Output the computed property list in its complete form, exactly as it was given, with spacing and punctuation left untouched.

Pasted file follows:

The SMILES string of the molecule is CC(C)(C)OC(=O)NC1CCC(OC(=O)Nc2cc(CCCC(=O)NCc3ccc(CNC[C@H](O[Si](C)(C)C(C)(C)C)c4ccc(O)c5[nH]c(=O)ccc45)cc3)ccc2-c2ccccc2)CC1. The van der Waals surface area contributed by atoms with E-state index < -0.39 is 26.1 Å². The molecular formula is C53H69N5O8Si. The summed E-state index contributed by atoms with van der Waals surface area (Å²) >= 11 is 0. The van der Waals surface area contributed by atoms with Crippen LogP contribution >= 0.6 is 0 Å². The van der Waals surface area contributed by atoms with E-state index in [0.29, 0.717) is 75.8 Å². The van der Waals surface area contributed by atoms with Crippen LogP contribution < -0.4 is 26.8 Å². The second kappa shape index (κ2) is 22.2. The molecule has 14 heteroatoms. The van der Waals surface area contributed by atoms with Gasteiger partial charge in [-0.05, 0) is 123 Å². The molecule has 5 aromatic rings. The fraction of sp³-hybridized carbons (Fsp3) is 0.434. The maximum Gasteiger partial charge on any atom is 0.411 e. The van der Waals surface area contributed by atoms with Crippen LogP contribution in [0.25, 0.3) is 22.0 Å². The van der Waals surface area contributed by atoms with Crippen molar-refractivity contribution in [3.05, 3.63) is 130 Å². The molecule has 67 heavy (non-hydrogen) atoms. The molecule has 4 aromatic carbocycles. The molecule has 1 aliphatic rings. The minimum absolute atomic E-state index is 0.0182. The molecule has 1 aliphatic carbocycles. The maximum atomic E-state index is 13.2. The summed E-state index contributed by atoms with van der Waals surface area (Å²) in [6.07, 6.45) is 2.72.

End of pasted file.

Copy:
The SMILES string of the molecule is CC(C)(C)OC(=O)NC1CCC(OC(=O)Nc2cc(CCCC(=O)NCc3ccc(CNC[C@H](O[Si](C)(C)C(C)(C)C)c4ccc(O)c5[nH]c(=O)ccc45)cc3)ccc2-c2ccccc2)CC1. The van der Waals surface area contributed by atoms with E-state index < -0.39 is 26.1 Å². The molecular formula is C53H69N5O8Si. The summed E-state index contributed by atoms with van der Waals surface area (Å²) >= 11 is 0. The van der Waals surface area contributed by atoms with Crippen LogP contribution >= 0.6 is 0 Å². The van der Waals surface area contributed by atoms with E-state index in [0.29, 0.717) is 75.8 Å². The van der Waals surface area contributed by atoms with Crippen LogP contribution < -0.4 is 26.8 Å². The second kappa shape index (κ2) is 22.2. The molecule has 14 heteroatoms. The van der Waals surface area contributed by atoms with Gasteiger partial charge in [-0.05, 0) is 123 Å². The molecule has 5 aromatic rings. The fraction of sp³-hybridized carbons (Fsp3) is 0.434. The maximum Gasteiger partial charge on any atom is 0.411 e. The van der Waals surface area contributed by atoms with Crippen LogP contribution in [0.25, 0.3) is 22.0 Å². The van der Waals surface area contributed by atoms with Crippen molar-refractivity contribution in [3.05, 3.63) is 130 Å². The molecule has 67 heavy (non-hydrogen) atoms. The molecule has 4 aromatic carbocycles. The molecule has 1 aliphatic rings. The minimum absolute atomic E-state index is 0.0182. The molecule has 1 aliphatic carbocycles. The maximum atomic E-state index is 13.2. The summed E-state index contributed by atoms with van der Waals surface area (Å²) in [6.07, 6.45) is 2.72.